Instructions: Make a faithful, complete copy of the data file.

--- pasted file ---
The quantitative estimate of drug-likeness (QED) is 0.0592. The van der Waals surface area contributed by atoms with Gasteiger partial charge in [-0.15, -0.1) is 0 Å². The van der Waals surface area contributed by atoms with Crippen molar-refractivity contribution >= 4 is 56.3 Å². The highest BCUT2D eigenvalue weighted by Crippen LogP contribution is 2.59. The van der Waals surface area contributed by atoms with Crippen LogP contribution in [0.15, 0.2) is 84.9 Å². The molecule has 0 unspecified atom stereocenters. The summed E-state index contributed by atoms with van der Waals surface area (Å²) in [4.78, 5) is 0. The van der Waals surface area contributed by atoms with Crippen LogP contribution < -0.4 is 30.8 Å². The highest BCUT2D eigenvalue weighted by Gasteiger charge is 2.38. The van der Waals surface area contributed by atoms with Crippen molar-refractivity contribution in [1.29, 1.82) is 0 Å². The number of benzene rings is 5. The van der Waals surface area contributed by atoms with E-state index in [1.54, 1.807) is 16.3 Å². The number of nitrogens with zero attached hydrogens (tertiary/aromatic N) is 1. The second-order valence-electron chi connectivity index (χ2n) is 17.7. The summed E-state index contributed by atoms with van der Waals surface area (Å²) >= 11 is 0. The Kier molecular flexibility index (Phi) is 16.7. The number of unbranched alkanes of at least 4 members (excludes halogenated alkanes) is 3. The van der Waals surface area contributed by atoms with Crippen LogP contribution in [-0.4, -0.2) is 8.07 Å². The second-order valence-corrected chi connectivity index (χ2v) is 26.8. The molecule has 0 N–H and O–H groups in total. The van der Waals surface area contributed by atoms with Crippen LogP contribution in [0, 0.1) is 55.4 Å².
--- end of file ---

The quantitative estimate of drug-likeness (QED) is 0.0592. The van der Waals surface area contributed by atoms with Gasteiger partial charge in [-0.15, -0.1) is 0 Å². The van der Waals surface area contributed by atoms with Crippen molar-refractivity contribution >= 4 is 56.3 Å². The highest BCUT2D eigenvalue weighted by Crippen LogP contribution is 2.59. The van der Waals surface area contributed by atoms with Crippen LogP contribution in [0.15, 0.2) is 84.9 Å². The molecule has 0 unspecified atom stereocenters. The summed E-state index contributed by atoms with van der Waals surface area (Å²) in [4.78, 5) is 0. The van der Waals surface area contributed by atoms with Crippen LogP contribution < -0.4 is 30.8 Å². The highest BCUT2D eigenvalue weighted by Gasteiger charge is 2.38. The van der Waals surface area contributed by atoms with Crippen molar-refractivity contribution in [1.29, 1.82) is 0 Å². The number of benzene rings is 5. The van der Waals surface area contributed by atoms with E-state index in [1.54, 1.807) is 16.3 Å². The number of nitrogens with zero attached hydrogens (tertiary/aromatic N) is 1. The second-order valence-electron chi connectivity index (χ2n) is 17.7. The summed E-state index contributed by atoms with van der Waals surface area (Å²) >= 11 is 0. The Kier molecular flexibility index (Phi) is 16.7. The number of unbranched alkanes of at least 4 members (excludes halogenated alkanes) is 3. The van der Waals surface area contributed by atoms with Crippen LogP contribution in [-0.4, -0.2) is 8.07 Å². The second-order valence-corrected chi connectivity index (χ2v) is 26.8. The molecule has 0 N–H and O–H groups in total. The van der Waals surface area contributed by atoms with Crippen LogP contribution in [0, 0.1) is 55.4 Å².